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In Lazio, tracing the Etruscans

From the ancient Caere to the city state of Vulci, from modern day Cerveteri to Tarquinia.

In Lazio, tracing the Etruscans

Before it was inhabited by the ancient Romans, central Italy, and in particular the regions of Tuscany and Lazio, were populated by the Etruscans: a highly developed civilisation the traces of whose artistic talent and architectural ingenuity can still be seen to this very day, in a number of fascinating archaeological sites.

The ancient Etruscan burial grounds are, arguably, the most impressive of all these, and in particular the necropoli of Cerveteri and Tarquinia, both of which awarded UNESCO world heritage status.

The city of the dead

This Etruscan itinerary commences with the Necropolis of Banditaccia. The site, situated within the territory of Cerveteri, extends over some 10 kilometers of land. Cerveteri, originally known by the name of Caere, was one of the most important Etruscan merchant cities.

The Necropolis of Cerveteri was built as if it were a city for the living and not the dead: with a series of intersecting roads lined with burial mounds constructed so as to look like houses

Great graves

Some four hundred tombs have been identified in this vast archaeological site, all dating back to the period between the 8th and 2nd century B.C.
Tombs of particular note include the Tomba dei Rilievi (tomb of reliefs), in which to see stuccoes depicting animals, tools and various episodes from daily life, and the Tomba degli Scudi e delle Sedie (tomb of the shields and chairs), containing six beds complete with pillows cut in to the tuff.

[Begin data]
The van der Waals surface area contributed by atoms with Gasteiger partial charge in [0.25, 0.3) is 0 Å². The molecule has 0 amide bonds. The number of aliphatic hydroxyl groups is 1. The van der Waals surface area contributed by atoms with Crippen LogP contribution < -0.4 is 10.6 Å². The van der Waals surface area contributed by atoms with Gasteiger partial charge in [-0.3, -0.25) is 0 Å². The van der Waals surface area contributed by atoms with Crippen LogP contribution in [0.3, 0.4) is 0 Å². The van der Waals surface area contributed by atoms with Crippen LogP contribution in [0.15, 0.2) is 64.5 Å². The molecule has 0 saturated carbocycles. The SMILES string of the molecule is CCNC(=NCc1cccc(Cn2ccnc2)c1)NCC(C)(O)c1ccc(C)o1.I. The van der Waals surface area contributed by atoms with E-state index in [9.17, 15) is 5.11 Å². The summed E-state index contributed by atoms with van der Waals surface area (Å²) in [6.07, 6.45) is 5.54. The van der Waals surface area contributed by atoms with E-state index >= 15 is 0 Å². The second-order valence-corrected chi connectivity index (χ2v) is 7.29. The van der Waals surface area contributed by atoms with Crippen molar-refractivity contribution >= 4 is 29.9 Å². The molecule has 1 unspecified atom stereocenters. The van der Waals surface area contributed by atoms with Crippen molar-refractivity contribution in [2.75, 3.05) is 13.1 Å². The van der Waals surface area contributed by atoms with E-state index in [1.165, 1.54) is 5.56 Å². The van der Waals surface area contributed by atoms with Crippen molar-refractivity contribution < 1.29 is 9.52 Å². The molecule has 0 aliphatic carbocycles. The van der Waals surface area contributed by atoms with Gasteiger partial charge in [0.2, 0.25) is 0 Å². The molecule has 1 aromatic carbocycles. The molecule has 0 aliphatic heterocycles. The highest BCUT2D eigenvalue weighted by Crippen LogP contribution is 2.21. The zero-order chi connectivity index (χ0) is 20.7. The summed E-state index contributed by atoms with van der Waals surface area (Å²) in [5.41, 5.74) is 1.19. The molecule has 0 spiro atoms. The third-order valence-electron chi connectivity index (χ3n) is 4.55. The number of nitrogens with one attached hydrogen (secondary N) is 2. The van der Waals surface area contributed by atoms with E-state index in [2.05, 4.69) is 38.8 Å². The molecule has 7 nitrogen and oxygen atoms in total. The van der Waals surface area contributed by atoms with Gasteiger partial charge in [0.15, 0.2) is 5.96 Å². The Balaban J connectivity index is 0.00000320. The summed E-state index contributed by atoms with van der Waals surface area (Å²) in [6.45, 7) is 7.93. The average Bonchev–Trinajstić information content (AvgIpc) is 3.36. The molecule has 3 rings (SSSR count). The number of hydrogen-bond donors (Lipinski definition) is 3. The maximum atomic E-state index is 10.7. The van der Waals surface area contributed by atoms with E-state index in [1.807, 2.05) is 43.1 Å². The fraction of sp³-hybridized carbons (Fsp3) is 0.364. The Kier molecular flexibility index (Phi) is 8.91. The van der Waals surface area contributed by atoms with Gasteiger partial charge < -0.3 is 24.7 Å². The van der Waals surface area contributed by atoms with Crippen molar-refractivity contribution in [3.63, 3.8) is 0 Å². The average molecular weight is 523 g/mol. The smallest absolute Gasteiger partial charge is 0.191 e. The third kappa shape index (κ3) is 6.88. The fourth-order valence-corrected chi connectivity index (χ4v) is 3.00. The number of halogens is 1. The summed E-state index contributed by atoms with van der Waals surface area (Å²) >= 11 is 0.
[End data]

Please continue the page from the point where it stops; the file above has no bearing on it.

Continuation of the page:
Cerveteri's Museo Nazionale Cerite is an absolute must for all those wishing to learn about the rise and fall of the Etruscans

Whilst in the town, a walk through the historic center offers visitors the opportunity to admire the medieval church of Santa Maria Maggiore, the 19th century Fontana del Mascherone, the Castle, and what remains of its ancient watch tower.

Living and dying like an Etruscan

From Cerveteri we head to Tarquinia, where to visit another impressive Etruscan burial ground. The Necropolis of Monterozzi has acquired worldwide fame for the stunning paintings embellishing circa 150 tombs, wall paintings which provide an invaluable insight in to the everyday life of the Etruscans.
Not to be missed, a visit to the National Etruscan Museum, in the historic center of Tarquinia. The museum, housed in Palazzo Vitelleschi, boasts a collection of thousands of Etruscan artefacts, including a number of faithfully reconstructed tombs.

Vulci Archaeological Park

Just a few kilometers from Tarquinia, lies the town of Canino, at the entrance to the Vulci Archaeological Park.
This part of Lazio, known as Maremma Laziale, was once home to the important city state of Vulci, the ruins of which can still be admired. The Tomb of Francois, Lake Pellicano, the Badia Castle and Museum: all these fascinating sites are located within the 900 hectare Park.